“Now,” continues the CS fairy, “we say that another person dominates you if that person’s warrior skill and CodeWarrior skill are both at least as great as yours—from which it follows, of course, that one of their two skills must be strictly greater than yours.  Also, we say that A is a commander of B if A dominates B and there’s no person C such that A dominates C and C dominates B.”

            “In other words,” you add, “if there’s no person who comes between A and B in the dominance hierarchy. Of course a person can have more than one commander, and can be the commander of more than one person.”

            “Right.  Now listen up: each pair of people (A,B) such that A is a commander of B will need to meet for a half-hour-long, one-on-one training session.”

            Another hand shoots up.  “But we don’t have much time.  How many of these training sessions will we need to hold?”


Question 5

The next morning, the trained ACSU soldiers storm the tunnels beneath Upson, wielding backlit PalmPilots as torches.  To your great trepidation, you and the CS fairy are in front.  When at last you reach the COMS666 chamber, you find that Bo, Cay, Dale, Emily, and Freddy’s diversion is working perfectly to plan: Theoryborg has left the Orb of Polynomiality on his desk while he interrogates the five students about their problem sets.  Racing into the chamber, you seize the Orb.  Twenty-five ACSU soldiers (for that’s as many as will fit) flood into the chamber and form an impenetrable barrier around you.  The chamber door slams shut.
“Not so fast,” Theoryborg demurs.  “In fact, O of square root of whatever your speed function was before.”

            “But without the Orb,” taunts the CS fairy, “there’s no way you can find optimal positions for your mind-control satellites and thereby enslave the human race.  The problem is just too hard for you.”

            Theoryborg smirks.  “Actually the problem is pretty trivial, because you see, I have a contingency plan.  I’ve pre-programmed one of my satellites to shoot mind-control rays directly into this chamber.  Here’s how it works: you’re #2, that stupid fairy is #3, and the twenty-five ACSU soldiers are #4 through #28.  When the satellite shoots a ray at person #N, it enslaves not only that person but also each person #M such that N and M are not relatively prime (that is, have a common factor at least 2).  And the satellite can shoot just enough rays to enslave all twenty-seven of you—at which point you’ll willingly return the Orb to me!”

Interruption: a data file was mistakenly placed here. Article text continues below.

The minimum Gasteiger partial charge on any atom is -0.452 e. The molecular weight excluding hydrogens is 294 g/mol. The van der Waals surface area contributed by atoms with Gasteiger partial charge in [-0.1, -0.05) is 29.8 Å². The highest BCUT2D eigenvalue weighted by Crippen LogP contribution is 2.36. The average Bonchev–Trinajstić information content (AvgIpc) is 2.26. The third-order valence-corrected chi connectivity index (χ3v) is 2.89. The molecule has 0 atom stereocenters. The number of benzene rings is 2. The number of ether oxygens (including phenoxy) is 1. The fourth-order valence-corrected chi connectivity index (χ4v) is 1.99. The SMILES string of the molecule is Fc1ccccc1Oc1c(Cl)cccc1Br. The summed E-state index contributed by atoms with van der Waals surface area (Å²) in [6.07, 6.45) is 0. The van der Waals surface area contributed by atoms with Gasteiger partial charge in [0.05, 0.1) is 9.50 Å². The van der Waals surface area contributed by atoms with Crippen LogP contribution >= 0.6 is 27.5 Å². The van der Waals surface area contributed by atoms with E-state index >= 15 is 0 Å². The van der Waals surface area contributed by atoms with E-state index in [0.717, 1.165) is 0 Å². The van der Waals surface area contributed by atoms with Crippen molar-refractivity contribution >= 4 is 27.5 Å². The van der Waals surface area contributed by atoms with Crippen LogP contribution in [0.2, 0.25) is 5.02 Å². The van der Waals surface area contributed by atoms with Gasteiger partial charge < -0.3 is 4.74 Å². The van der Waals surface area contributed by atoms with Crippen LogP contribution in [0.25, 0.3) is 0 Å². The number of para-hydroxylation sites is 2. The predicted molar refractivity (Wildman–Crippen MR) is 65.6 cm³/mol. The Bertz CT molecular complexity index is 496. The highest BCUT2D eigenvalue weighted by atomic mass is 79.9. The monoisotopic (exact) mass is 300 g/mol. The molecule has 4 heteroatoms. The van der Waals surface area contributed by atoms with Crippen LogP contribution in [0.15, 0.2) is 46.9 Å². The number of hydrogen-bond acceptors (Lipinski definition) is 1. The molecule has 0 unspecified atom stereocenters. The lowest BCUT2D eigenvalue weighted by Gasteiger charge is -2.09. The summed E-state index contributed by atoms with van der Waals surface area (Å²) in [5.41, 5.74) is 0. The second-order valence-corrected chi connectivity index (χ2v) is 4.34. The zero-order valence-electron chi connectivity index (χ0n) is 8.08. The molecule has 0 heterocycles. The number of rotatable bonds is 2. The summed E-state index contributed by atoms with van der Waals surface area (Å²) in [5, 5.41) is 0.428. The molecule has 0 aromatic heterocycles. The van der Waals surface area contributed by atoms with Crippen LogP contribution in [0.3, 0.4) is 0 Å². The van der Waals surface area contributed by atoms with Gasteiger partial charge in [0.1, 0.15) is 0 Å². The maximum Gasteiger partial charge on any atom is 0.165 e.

“How many rays can it shoot?,” inquires an ACSU soldier.

            Theoryborg tells you.

                The CS fairy laughs.  “That’s not enough.  You’re wrong, Theoryborg, wrong!”

            “Really?,” you ask.  “What is the minimum number of rays that would be required?”




“A—perfectly—well-defined—math—problem—and—my—answer—was—incorrect!”  Theoryborg howls with terror.  “Forgive me, Zermelo-Fraenkel axioms—forgive me, for I have sinned!”

            A drop of brown liquid descends from Theoryborg’s finger—then two drops, then four, then eight, then sixteen.  At an exponential rate, Theoryborg melts into a puddle of Coke on the floor.  The ACSU soldiers rejoice, for no longer will this algorithmic evildoer menace the Earth.


You awake to the humming of NT boxes in the CSUGLAB.  It’s 5:05 AM on Monday morning.  Were the CS fairy, and Dr. Theoryborg, and all your adventures but a dream?  With a tinge of regret, you compile your Java program one more time.  And miraculously, it works!